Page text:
Sunday, April 13, 2008

Kitchen Gardening

Last summer, Fufu and I bought a house with a fairly large backyard. There, you could find a few large wooden boxes where semi-abandoned vegetables were still growing among the weeds: asparagus, peppers, tomatoes and squashes. Even though the garden was in poor shape, we nonetheless enjoyed what could be salvaged from it. Our then less than 6 months old son even tasted his first vegetables directly in the garden with surprising delight. A berry patch, further away, also provided us with a few late raspberries and two apple trees, on the front yard, offered us a bounty of delicious fruits latter in the fall.

A survey of the property confirmed the presence of many perennial herbs including an overabundance of mint as well as a few other surprises: rhubarb, strawberries, cherries and grapes. We knew that with a little bit of work we could turn the place into our own little garden of Eden. After painstakingly removing the weeds in the existing boxes, we built a few more beds, expanded the area devoted to growing raspberries and blackberries, planted about 10 blueberry bushes, 2 gooseberry bushes, 2 black currant bushes, 2 pear trees and 2 plum trees and started to make plans for the next season.

This winter has been exceptionally long and record amounts of snow buried everything. Now, that spring is finally setting in, we just can’t hide our excitement. We already started our seedling for the next season: 6 kinds of tomatoes, 10 of chili and peppers, 4 types of onions, 2 of eggplants, etc. We even decided to try plants that normally require a much warmer climate and longer growing season such as artichoke. We will see what work and what does not but we have high hopes for harvest season.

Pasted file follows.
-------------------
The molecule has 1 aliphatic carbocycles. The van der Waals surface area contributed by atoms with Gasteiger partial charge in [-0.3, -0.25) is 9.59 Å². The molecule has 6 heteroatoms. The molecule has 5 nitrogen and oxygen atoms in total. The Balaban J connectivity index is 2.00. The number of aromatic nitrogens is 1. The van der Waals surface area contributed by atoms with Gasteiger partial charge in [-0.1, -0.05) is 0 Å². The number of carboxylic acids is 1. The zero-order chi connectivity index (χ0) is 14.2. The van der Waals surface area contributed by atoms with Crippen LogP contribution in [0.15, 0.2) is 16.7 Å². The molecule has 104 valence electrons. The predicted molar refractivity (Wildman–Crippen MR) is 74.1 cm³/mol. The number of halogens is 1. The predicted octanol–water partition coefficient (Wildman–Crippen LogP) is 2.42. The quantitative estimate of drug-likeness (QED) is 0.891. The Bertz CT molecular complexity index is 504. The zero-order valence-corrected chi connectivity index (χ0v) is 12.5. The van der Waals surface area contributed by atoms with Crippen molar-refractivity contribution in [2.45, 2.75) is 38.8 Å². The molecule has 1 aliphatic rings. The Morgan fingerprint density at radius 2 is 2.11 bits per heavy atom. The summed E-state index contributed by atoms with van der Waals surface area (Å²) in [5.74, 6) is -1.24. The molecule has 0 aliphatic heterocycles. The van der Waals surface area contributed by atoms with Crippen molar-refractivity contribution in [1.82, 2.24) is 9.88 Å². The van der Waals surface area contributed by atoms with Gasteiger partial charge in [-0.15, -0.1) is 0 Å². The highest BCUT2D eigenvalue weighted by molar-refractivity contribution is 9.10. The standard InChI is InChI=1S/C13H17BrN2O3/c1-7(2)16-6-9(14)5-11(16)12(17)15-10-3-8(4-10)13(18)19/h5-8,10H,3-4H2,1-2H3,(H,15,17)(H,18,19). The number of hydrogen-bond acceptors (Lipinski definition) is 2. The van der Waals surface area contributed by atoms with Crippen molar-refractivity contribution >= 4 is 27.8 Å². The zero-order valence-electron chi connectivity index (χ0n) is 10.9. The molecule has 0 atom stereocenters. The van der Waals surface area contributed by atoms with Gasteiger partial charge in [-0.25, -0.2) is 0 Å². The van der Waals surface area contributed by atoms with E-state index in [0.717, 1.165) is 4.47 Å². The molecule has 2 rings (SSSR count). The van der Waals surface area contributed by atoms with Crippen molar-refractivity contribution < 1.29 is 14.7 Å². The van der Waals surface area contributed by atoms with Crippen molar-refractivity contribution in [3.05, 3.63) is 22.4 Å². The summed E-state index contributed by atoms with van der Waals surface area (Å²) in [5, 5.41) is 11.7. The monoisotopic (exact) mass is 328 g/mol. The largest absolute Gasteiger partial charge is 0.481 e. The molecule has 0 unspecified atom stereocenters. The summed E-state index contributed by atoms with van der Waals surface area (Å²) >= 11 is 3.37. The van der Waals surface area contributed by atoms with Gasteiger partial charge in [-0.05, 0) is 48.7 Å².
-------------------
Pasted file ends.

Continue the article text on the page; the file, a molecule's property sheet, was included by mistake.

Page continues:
Since I see my gardening efforts as being an extension of my culinary education, I hope to post a few updates on my gardening adventures on this blog over the course of the growing season and I welcome any comments regarding the cultivation of fruits and vegetables.

Thursday, April 10, 2008

Eating bones

Everyone knows that bones are what give a stock its body and richness which in the hands of a skillful cook can turn into lip smacking sauces. The delicious gelatin extracted from bones through a long simmer is what most people are longing for when cooking bones; the marrow probably comes as a close second, particularly in dishes like osso bucco or a bordelaise sauce.

Bone marrow is deliciously fat in a way that can be reminiscent of foie gras or butter.
This, of course, means that we should not eat too much of it if we want to stay minimally fit which is not too difficult since it is getting harder and harder to find.

In my opinion, bone marrow is better when very fresh, unlike most red meat which generally tend to get better when aged properly. The most available and best source of marrow will come from leg bones. Veal and beef are the usual source of bone marrow but lamb, goat, and any largish animal should not be dismissed.

To extract bone marrow, for a bordelaise sauce for instance, you either need to ask your butcher to split the bones lengthwise or poach sections of the bones for a few minutes until you can poke the marrow out with your fingers.

Another easy and extremely popular way of eating bone marrow, thanks to Fergus Henderson, consists of roasting marrow bones upright for a few minutes (15-20 minutes at 375 degrees). The nose-to-tail eating chef would serve the bones with toasts and parsley salad but you can certainly try mashed potatoes and pickles if this is what you have at hand. My only attempt so far followed Henderson’s indications religiously and was delicious.

This very recipe even found its way to the front page of Jennifer McLagan’s excellent book: Bones: Recipes, History, and Lore.

You can find Fergus Henderson’s recipe here.